When my father’s generation were schoolboys they tended to use abbreviations of each other’s surnames. Thus John Paul Peterson might be called Pete Peterson. I thought it slightly odd until I realised that we spontaneously used the same trick for some of our new friends when we were freshers. The trouble is that the world is awfully well provided with Johns, Ians, and Daves.

  22. I’m suddenly imagining a recreation of that Fawlty Towers episode.

    “Well I am Lord Spud, so I only sign the one name.”

  23. This pronoun b*ll*cks is just the latest extension of attention whores making life miserable for the rest of us.

    Remember the craze for having no surname, one bloke got employed by our company and refused to be known as anything but just “Colin” (or whatever it was), he was consequently referred to as Colin the Contractor, and an email of Contractor, Colin. Because that’s why surnames were invented in the first place, really. Perhaps if he’d been Kolynn it may have been a bit more unique, but that surname field in the email server is mandatory, sorry mate.

    My late wife met someone called (just) Sheila, trouble was she already had four friends already called Sheila (she actually held a “Sheila Party” once and invited them all over for dinner), aside from the quite funny coincidence that Sheila is a Australian generic name for a female, this one just got given a surname by us (I think it was White after her hair colour) and that stuck, and I felt a small emotional “f*ck you” victory when posting Xmas cards addressed to “Sheila White”.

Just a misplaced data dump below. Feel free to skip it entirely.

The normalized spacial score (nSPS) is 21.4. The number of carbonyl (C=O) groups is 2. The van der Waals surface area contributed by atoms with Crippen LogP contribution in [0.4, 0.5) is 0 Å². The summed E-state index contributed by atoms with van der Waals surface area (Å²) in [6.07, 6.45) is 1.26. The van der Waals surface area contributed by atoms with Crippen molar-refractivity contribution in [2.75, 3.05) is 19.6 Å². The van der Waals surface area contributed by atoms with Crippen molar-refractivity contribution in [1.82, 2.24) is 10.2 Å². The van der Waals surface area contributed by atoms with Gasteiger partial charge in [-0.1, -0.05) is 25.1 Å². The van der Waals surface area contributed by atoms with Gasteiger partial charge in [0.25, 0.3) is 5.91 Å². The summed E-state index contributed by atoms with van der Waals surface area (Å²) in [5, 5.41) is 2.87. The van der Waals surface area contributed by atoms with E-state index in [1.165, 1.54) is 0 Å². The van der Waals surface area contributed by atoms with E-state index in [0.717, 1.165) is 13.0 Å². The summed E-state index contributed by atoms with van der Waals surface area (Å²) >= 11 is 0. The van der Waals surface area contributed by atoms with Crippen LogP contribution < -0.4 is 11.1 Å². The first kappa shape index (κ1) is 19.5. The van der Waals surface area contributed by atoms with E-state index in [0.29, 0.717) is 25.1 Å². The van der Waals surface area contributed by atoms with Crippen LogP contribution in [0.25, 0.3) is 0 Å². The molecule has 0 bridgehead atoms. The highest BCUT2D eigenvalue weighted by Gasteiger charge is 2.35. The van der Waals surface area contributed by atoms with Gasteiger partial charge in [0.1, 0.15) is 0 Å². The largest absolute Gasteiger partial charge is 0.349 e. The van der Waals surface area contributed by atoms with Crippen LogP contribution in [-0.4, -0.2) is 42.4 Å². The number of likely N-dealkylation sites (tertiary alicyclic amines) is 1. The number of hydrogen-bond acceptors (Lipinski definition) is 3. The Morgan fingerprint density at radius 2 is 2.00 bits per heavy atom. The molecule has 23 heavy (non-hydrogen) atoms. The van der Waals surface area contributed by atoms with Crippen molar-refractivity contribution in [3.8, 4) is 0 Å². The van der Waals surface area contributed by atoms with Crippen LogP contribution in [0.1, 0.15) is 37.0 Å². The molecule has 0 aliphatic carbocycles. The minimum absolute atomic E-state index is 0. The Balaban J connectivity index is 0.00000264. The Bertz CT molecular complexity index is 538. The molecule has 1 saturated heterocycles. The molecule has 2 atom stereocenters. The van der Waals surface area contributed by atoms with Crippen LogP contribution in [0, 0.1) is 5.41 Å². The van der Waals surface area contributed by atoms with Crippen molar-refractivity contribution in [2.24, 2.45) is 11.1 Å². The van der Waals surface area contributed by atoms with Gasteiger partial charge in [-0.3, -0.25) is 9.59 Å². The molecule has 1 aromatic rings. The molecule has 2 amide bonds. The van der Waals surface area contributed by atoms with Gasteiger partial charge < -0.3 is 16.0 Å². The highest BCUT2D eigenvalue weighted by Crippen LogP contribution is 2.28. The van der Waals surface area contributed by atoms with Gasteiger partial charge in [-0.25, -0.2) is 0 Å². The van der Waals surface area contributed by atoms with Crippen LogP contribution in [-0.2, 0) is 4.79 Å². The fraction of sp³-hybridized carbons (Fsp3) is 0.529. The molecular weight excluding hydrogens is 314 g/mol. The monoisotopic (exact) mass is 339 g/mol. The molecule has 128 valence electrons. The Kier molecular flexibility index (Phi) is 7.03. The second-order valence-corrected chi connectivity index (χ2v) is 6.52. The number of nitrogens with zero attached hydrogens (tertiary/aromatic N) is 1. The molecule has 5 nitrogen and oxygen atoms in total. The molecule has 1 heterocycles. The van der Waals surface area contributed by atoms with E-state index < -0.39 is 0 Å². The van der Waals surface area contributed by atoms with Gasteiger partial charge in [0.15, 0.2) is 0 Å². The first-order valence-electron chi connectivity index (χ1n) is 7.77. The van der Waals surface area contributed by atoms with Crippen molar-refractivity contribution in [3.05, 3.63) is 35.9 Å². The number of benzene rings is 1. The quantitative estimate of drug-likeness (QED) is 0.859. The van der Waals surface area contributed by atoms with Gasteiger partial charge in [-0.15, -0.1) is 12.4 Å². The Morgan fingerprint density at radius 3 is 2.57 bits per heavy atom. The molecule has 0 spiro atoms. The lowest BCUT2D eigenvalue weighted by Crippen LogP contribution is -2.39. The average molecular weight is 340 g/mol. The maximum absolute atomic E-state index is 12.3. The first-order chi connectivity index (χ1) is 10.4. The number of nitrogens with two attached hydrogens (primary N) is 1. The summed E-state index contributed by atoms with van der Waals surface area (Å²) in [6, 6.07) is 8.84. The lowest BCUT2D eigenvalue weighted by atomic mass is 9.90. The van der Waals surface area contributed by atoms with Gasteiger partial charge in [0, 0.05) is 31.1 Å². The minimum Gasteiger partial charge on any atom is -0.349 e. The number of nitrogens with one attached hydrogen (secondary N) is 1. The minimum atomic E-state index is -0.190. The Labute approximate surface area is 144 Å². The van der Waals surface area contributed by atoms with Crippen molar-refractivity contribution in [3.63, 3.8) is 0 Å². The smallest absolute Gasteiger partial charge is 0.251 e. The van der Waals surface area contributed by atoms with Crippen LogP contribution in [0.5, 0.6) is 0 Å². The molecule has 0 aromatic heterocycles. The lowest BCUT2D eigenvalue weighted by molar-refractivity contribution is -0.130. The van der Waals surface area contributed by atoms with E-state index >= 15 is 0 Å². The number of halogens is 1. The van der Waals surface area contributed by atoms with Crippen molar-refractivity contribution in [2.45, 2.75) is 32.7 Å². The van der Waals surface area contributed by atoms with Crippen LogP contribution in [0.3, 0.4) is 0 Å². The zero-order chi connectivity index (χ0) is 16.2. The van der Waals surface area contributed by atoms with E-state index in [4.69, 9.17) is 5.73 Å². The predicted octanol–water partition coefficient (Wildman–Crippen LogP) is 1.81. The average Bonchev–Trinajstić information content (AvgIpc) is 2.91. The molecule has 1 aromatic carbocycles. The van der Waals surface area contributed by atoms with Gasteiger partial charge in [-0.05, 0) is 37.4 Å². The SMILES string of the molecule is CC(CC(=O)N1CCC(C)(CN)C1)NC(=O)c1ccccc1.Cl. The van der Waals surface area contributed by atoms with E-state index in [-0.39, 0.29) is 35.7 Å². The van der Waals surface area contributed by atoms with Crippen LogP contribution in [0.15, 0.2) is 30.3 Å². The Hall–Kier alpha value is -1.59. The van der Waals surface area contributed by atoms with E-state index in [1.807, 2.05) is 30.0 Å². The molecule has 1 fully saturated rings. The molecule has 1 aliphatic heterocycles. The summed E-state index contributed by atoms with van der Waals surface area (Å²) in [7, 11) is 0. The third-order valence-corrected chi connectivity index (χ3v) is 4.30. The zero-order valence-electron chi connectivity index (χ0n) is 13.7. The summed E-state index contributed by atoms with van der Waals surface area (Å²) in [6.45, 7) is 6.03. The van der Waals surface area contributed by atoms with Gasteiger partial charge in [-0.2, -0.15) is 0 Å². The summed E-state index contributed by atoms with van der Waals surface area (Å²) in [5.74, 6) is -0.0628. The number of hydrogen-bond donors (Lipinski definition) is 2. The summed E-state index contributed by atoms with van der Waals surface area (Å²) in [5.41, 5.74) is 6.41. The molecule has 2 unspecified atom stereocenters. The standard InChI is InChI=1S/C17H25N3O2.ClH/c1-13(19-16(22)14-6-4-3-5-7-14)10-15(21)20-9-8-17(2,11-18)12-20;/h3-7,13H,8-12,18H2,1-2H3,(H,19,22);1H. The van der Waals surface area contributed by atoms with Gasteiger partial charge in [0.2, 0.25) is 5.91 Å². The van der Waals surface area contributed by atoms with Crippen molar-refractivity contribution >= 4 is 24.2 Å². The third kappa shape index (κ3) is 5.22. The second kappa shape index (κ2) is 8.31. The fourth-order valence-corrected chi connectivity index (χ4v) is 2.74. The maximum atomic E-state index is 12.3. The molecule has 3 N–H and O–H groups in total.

Then there was Prince and his stupid unpronounceable symbol, eventually referred to AFKAP (artist formally known as Prince) by magazines not willing to spend out on the special printing costs, yes there was a reason why people had names in the readable syntax.

    Finally:
    https://babylonbee.com/news/driver-allowed-access-to-carpool-lane-since-preferred-pronoun-is-they

  24. The war years might have helped in this regard, but I went to secondary school in the 70s with a guy whose father was the Reverend Doctor Squadron Leader XXXX

  25. Bloke in North Dorset

    I worked for a K and always referred to him as Sir xxxxx, he never asked for it nor ever complained if people just referred to him by his Christian name. I knew how he’d earned it and it was a sign of my respect.

    I’m not sure what I’d done if I either didn’t know or didn’t think it was worthy, you can take the lad out of the military ……

    Speaking of which, when I was promoted to WO2 I preferred to be called by my appointment, Foreman [of Signals], and not sir. However I understood that not everyone in the military understood the Royal Signal appointments of Foreman and Yeoman, and, like Agammamon, I wouldn’t have expected civilians to have a clue.

  26. Oh well, if we’re all at it, I was taught by a Professor the Earl such-and-such and Viscount T’Other.

    I called him ‘Professor’.

  27. ‘groups of people’

    Western Civilization is about individuals, not your CM groups of people.

    ‘calling people what they prefer to be called isn’t difficult’

    No one wants to get close enough to you to find out what you want. NOBODY CARES!
    Nobody is calling you.

    Personal tip: If someone were to call you, don’t blow it by demanding what they call you.

  28. My next door neighbour has a title, a military rank, a qualification and a tremendously posh first name. I, along with everyone else, address him by the vaguely related nickname that I assume he picked up at boarding school. Anyone making the mistake of using anything else is assumed to be an arselicker and treated as such.